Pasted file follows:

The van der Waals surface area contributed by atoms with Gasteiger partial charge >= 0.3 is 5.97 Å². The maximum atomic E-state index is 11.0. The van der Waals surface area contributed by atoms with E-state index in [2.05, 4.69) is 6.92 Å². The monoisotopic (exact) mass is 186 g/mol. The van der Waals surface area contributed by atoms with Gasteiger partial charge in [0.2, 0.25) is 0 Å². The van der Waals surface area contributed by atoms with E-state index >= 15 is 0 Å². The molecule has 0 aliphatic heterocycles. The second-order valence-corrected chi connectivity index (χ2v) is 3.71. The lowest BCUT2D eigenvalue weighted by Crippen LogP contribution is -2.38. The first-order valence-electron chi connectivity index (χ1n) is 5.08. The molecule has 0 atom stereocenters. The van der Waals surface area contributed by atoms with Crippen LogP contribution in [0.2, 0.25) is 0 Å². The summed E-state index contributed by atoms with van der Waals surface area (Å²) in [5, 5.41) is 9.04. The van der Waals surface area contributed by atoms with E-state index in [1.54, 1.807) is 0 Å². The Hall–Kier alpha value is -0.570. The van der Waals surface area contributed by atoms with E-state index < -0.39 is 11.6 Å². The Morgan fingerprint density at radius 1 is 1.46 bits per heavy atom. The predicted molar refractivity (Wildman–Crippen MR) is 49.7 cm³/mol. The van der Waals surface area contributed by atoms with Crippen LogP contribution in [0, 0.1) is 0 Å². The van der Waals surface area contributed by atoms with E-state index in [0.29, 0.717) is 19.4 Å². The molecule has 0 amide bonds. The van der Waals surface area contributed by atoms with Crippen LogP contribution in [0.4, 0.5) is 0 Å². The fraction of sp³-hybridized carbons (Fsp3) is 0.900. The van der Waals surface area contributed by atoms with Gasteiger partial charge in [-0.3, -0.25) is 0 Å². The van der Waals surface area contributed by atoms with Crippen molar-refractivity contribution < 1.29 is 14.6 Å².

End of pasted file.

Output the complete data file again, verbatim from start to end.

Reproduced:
The van der Waals surface area contributed by atoms with Gasteiger partial charge >= 0.3 is 5.97 Å². The maximum atomic E-state index is 11.0. The van der Waals surface area contributed by atoms with E-state index in [2.05, 4.69) is 6.92 Å². The monoisotopic (exact) mass is 186 g/mol. The van der Waals surface area contributed by atoms with Gasteiger partial charge in [0.2, 0.25) is 0 Å². The van der Waals surface area contributed by atoms with E-state index >= 15 is 0 Å². The molecule has 0 aliphatic heterocycles. The second-order valence-corrected chi connectivity index (χ2v) is 3.71. The lowest BCUT2D eigenvalue weighted by Crippen LogP contribution is -2.38. The first-order valence-electron chi connectivity index (χ1n) is 5.08. The molecule has 0 atom stereocenters. The van der Waals surface area contributed by atoms with Crippen LogP contribution in [0.2, 0.25) is 0 Å². The summed E-state index contributed by atoms with van der Waals surface area (Å²) in [5, 5.41) is 9.04. The van der Waals surface area contributed by atoms with E-state index in [1.54, 1.807) is 0 Å². The Hall–Kier alpha value is -0.570. The van der Waals surface area contributed by atoms with E-state index < -0.39 is 11.6 Å². The Morgan fingerprint density at radius 1 is 1.46 bits per heavy atom. The predicted molar refractivity (Wildman–Crippen MR) is 49.7 cm³/mol. The van der Waals surface area contributed by atoms with Crippen LogP contribution in [0, 0.1) is 0 Å². The van der Waals surface area contributed by atoms with E-state index in [0.29, 0.717) is 19.4 Å². The molecule has 0 amide bonds. The van der Waals surface area contributed by atoms with Crippen LogP contribution in [0.4, 0.5) is 0 Å². The fraction of sp³-hybridized carbons (Fsp3) is 0.900. The van der Waals surface area contributed by atoms with Gasteiger partial charge in [-0.3, -0.25) is 0 Å². The van der Waals surface area contributed by atoms with Crippen molar-refractivity contribution < 1.29 is 14.6 Å².